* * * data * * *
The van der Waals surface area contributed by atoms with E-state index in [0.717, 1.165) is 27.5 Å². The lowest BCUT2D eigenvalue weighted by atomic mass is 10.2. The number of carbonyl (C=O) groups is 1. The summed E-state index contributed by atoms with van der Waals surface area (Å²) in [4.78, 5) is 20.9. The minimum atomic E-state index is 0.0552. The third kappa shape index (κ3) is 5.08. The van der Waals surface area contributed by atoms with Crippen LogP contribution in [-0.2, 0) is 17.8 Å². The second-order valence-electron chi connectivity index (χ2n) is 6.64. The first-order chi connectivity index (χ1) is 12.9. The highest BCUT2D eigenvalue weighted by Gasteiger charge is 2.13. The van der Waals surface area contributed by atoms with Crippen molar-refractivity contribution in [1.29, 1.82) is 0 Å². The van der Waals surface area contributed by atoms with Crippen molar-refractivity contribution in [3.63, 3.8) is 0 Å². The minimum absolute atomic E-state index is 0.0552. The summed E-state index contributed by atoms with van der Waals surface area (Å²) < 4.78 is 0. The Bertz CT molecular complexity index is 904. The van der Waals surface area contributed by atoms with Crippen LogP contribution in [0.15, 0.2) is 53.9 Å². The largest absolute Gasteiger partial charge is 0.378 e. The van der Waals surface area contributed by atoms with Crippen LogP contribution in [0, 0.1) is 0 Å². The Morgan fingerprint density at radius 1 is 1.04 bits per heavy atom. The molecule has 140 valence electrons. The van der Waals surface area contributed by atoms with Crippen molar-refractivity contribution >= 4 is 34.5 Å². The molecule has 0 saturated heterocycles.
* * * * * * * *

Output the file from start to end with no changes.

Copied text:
The van der Waals surface area contributed by atoms with E-state index in [0.717, 1.165) is 27.5 Å². The lowest BCUT2D eigenvalue weighted by atomic mass is 10.2. The number of carbonyl (C=O) groups is 1. The summed E-state index contributed by atoms with van der Waals surface area (Å²) in [4.78, 5) is 20.9. The minimum atomic E-state index is 0.0552. The third kappa shape index (κ3) is 5.08. The van der Waals surface area contributed by atoms with Crippen LogP contribution in [-0.2, 0) is 17.8 Å². The second-order valence-electron chi connectivity index (χ2n) is 6.64. The first-order chi connectivity index (χ1) is 12.9. The highest BCUT2D eigenvalue weighted by Gasteiger charge is 2.13. The van der Waals surface area contributed by atoms with Crippen molar-refractivity contribution in [1.29, 1.82) is 0 Å². The van der Waals surface area contributed by atoms with Crippen molar-refractivity contribution in [3.63, 3.8) is 0 Å². The minimum absolute atomic E-state index is 0.0552. The summed E-state index contributed by atoms with van der Waals surface area (Å²) < 4.78 is 0. The Bertz CT molecular complexity index is 904. The van der Waals surface area contributed by atoms with Crippen LogP contribution in [0.15, 0.2) is 53.9 Å². The largest absolute Gasteiger partial charge is 0.378 e. The van der Waals surface area contributed by atoms with Crippen LogP contribution in [0, 0.1) is 0 Å². The Morgan fingerprint density at radius 1 is 1.04 bits per heavy atom. The molecule has 140 valence electrons. The van der Waals surface area contributed by atoms with Crippen molar-refractivity contribution >= 4 is 34.5 Å². The molecule has 0 saturated heterocycles.